Singapore is known as “the fine country” because you can get fined for everything and anything – from sticking your gum under your chair to feeding monkeys. Even handcuffs (like those pink fuzzy ones) are banned. But then again, why would you carry those around to begin with? Anyway, if that doesn’t astound you enough then here are five other facts that you probably didn’t know about Singapore, a lovely little city-state in Southeast Asia.
1. It’s always growing
Yes, you read that correctly. It has actually grown by 25% over the last 40 years, since independence, thanks to reclamation (creating new land from the sea). If you visit Marina Bay, East Coast or Tuas, you’re actually standing on land that wasn’t there too long ago! A huge motivator for this is population boom – Singapore has gone from 1.6 million to 5.3 million in the past half century! Aside from Monaco, Singapore is also the world’s most densely populated country, with 6,430 people per square kilometer. But if the main island gets too full, no worries, Singapore is actually made up of 63 islands and so there’s always some (almost) deserted island you can escape to! Some popular islands include: Pulau Ubin, Pulau Hantu, Sisters Island, Sentosa and St.John’s Island.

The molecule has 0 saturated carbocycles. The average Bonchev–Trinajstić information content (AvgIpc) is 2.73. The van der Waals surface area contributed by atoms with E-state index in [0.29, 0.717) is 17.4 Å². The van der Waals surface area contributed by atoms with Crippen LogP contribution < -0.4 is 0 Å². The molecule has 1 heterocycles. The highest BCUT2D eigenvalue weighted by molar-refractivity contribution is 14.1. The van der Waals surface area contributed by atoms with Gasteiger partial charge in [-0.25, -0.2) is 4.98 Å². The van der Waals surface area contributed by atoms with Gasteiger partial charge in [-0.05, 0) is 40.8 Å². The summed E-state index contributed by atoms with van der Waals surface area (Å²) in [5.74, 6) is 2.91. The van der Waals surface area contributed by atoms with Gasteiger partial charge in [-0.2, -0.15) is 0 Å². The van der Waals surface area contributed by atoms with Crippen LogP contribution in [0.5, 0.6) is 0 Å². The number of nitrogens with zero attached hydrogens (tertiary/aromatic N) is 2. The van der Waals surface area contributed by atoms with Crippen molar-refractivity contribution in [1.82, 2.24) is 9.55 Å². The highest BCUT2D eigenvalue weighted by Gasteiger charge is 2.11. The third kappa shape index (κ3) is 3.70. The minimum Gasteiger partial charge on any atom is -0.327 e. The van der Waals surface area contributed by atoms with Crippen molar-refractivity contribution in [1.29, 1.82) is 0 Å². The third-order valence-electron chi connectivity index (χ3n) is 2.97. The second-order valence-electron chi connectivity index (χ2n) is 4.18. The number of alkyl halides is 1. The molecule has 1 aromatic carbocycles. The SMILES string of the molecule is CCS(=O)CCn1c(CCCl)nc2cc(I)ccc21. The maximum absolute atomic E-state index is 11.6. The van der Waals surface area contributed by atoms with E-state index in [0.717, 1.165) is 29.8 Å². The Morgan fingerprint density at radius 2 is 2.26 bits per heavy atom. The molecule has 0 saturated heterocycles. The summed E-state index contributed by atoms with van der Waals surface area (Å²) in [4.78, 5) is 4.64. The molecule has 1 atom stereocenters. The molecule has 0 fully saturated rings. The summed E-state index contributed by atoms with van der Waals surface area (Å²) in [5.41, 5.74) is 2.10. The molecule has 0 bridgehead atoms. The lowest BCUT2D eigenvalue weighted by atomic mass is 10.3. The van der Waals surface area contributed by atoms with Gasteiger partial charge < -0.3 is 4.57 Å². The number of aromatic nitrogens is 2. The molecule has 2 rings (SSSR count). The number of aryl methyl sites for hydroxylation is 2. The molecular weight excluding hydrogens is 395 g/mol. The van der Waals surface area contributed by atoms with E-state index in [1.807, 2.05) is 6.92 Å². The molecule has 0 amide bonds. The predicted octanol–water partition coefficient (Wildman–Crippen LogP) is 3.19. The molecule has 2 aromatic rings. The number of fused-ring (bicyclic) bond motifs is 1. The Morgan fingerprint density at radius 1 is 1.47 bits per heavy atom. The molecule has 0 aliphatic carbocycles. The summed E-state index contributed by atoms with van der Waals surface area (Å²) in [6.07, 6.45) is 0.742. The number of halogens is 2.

2. Gum used to be banned (and you still can’t buy it)
You can actually chew gum in Singapore since the lifting of the infamous ban. But you’ll have to bring your own personal stash from abroad (the authorities aren’t likely to confiscate it.) But remember, you’re not allowed to sell it and you won’t find it sold in stores. If you get desperate for a gum fix, hop over to neighboring Malaysia to get some.
3. The national language is actually Malay
There are four official languages that are recognized in this island state: English, Mandarin Chinese, Malay and Tamil. Although English is widely spoken, the official language is actually Malay for historical reasons. It’s used in military commands, for example, and is the language of the national anthem, “Majulah Singapura” which means, “Onward, Singapore!”
4. It’s home to the fastest walkers in the world
Crazy, right? Who was the guy that was like, “I’m so bored…let me measure people’s walking time.” It was actually British psychologist Professor Richard Wiseman, who studied cities in 32 countries and found out that the top five fastest walkers in the world are in:
2. Copenhagen (Denmark)
3. Madrid (Spain)
4. Guangzhou (China)
5. Dublin (Ireland)
Researches in each city found a busy street with a wide pavement that was flat, free from obstacles and not too crowded so that people could walk at their maximum speed. Armed with stopwatches, they timed how long it took 35 men and women to walk along a 60 foot (18 meter) stretch of pavement. Those that were talking on their cell phones or struggling with grocery bags were excluded. So yeah, even New Yorkers are apparently slower. Who would’ve thought?
5. Chili Crab
It’s one of the world’s seven most iconic (and delicious!) dishes, and number 35 on the World’s 50 Most Delicious Foods list, compiled by CNN Go in 2011. It’s a popular seafood dish that originates from Singapore, and it’s usually made with mud crabs that are stir-fried in a semi-thick, sweet and savory tomato and chili based sauce.